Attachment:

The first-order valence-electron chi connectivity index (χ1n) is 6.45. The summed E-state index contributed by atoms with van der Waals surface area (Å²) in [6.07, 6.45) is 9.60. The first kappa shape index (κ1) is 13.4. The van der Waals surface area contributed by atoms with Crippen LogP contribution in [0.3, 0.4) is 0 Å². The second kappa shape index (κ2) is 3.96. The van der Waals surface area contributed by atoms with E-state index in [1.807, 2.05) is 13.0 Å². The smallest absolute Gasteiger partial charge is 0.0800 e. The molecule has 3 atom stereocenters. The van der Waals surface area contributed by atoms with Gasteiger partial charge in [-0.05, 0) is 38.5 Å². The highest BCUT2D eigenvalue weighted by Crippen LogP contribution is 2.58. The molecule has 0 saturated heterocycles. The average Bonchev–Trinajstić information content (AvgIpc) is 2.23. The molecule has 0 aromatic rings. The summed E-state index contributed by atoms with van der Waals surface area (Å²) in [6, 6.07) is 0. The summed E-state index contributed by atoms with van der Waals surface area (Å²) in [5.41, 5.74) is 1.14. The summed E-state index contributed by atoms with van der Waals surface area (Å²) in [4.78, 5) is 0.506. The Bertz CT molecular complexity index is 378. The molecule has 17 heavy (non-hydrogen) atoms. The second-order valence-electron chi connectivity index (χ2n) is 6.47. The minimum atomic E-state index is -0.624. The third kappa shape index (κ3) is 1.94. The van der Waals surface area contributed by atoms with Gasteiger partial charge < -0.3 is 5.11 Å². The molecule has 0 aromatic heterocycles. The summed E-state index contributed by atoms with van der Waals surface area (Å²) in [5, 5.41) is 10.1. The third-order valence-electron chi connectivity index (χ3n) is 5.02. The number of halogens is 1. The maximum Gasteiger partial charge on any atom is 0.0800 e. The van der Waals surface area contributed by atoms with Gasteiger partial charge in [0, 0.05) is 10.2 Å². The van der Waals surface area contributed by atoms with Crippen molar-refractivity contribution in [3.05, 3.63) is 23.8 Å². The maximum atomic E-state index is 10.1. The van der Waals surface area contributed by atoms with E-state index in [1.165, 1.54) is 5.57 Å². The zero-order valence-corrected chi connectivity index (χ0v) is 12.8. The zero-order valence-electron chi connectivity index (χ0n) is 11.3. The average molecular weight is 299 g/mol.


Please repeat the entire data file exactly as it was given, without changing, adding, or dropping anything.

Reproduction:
The first-order valence-electron chi connectivity index (χ1n) is 6.45. The summed E-state index contributed by atoms with van der Waals surface area (Å²) in [6.07, 6.45) is 9.60. The first kappa shape index (κ1) is 13.4. The van der Waals surface area contributed by atoms with Crippen LogP contribution in [0.3, 0.4) is 0 Å². The second kappa shape index (κ2) is 3.96. The van der Waals surface area contributed by atoms with E-state index in [1.807, 2.05) is 13.0 Å². The smallest absolute Gasteiger partial charge is 0.0800 e. The molecule has 3 atom stereocenters. The van der Waals surface area contributed by atoms with Gasteiger partial charge in [-0.05, 0) is 38.5 Å². The highest BCUT2D eigenvalue weighted by Crippen LogP contribution is 2.58. The molecule has 0 saturated heterocycles. The average Bonchev–Trinajstić information content (AvgIpc) is 2.23. The molecule has 0 aromatic rings. The summed E-state index contributed by atoms with van der Waals surface area (Å²) in [6, 6.07) is 0. The summed E-state index contributed by atoms with van der Waals surface area (Å²) in [5.41, 5.74) is 1.14. The summed E-state index contributed by atoms with van der Waals surface area (Å²) in [4.78, 5) is 0.506. The Bertz CT molecular complexity index is 378. The molecule has 17 heavy (non-hydrogen) atoms. The second-order valence-electron chi connectivity index (χ2n) is 6.47. The minimum atomic E-state index is -0.624. The third kappa shape index (κ3) is 1.94. The van der Waals surface area contributed by atoms with Gasteiger partial charge < -0.3 is 5.11 Å². The molecule has 0 aromatic heterocycles. The summed E-state index contributed by atoms with van der Waals surface area (Å²) in [5, 5.41) is 10.1. The third-order valence-electron chi connectivity index (χ3n) is 5.02. The number of halogens is 1. The maximum Gasteiger partial charge on any atom is 0.0800 e. The van der Waals surface area contributed by atoms with Gasteiger partial charge in [0, 0.05) is 10.2 Å². The van der Waals surface area contributed by atoms with Crippen molar-refractivity contribution in [3.05, 3.63) is 23.8 Å². The maximum atomic E-state index is 10.1. The van der Waals surface area contributed by atoms with E-state index in [1.165, 1.54) is 5.57 Å². The zero-order valence-corrected chi connectivity index (χ0v) is 12.8. The zero-order valence-electron chi connectivity index (χ0n) is 11.3. The average molecular weight is 299 g/mol.